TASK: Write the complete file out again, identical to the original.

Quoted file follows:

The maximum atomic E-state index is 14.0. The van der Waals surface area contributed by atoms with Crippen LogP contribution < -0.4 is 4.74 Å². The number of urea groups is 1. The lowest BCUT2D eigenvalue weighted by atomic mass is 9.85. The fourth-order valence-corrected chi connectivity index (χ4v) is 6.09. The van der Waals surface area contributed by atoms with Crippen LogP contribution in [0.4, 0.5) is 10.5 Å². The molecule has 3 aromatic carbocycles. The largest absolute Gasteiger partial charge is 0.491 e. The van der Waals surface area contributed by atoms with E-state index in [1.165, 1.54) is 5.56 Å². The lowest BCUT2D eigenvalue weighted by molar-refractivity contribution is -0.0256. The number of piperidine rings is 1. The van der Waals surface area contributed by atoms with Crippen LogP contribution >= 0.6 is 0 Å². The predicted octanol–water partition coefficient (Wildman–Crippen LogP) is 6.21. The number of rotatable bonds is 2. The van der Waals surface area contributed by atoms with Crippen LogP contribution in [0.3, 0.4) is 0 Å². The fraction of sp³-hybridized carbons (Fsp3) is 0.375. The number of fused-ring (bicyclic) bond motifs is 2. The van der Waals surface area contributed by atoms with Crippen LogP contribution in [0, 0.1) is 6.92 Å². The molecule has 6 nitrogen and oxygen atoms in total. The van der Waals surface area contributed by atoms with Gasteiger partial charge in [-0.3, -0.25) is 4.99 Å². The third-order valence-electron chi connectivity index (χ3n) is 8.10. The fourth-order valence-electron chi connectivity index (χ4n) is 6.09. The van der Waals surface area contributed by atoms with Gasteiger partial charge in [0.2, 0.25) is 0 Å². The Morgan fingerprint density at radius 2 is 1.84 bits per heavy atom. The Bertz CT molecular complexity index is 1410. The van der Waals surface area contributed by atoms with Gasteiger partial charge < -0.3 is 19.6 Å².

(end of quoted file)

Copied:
The maximum atomic E-state index is 14.0. The van der Waals surface area contributed by atoms with Crippen LogP contribution < -0.4 is 4.74 Å². The number of urea groups is 1. The lowest BCUT2D eigenvalue weighted by atomic mass is 9.85. The fourth-order valence-corrected chi connectivity index (χ4v) is 6.09. The van der Waals surface area contributed by atoms with Crippen LogP contribution in [0.4, 0.5) is 10.5 Å². The molecule has 3 aromatic carbocycles. The largest absolute Gasteiger partial charge is 0.491 e. The van der Waals surface area contributed by atoms with E-state index in [1.165, 1.54) is 5.56 Å². The lowest BCUT2D eigenvalue weighted by molar-refractivity contribution is -0.0256. The number of piperidine rings is 1. The van der Waals surface area contributed by atoms with Crippen LogP contribution >= 0.6 is 0 Å². The predicted octanol–water partition coefficient (Wildman–Crippen LogP) is 6.21. The number of rotatable bonds is 2. The van der Waals surface area contributed by atoms with Crippen LogP contribution in [0.3, 0.4) is 0 Å². The fraction of sp³-hybridized carbons (Fsp3) is 0.375. The number of fused-ring (bicyclic) bond motifs is 2. The van der Waals surface area contributed by atoms with Crippen LogP contribution in [0, 0.1) is 6.92 Å². The molecule has 6 nitrogen and oxygen atoms in total. The van der Waals surface area contributed by atoms with Gasteiger partial charge in [-0.3, -0.25) is 4.99 Å². The third-order valence-electron chi connectivity index (χ3n) is 8.10. The fourth-order valence-electron chi connectivity index (χ4n) is 6.09. The van der Waals surface area contributed by atoms with Gasteiger partial charge in [0.2, 0.25) is 0 Å². The Morgan fingerprint density at radius 2 is 1.84 bits per heavy atom. The Bertz CT molecular complexity index is 1410. The van der Waals surface area contributed by atoms with Gasteiger partial charge < -0.3 is 19.6 Å².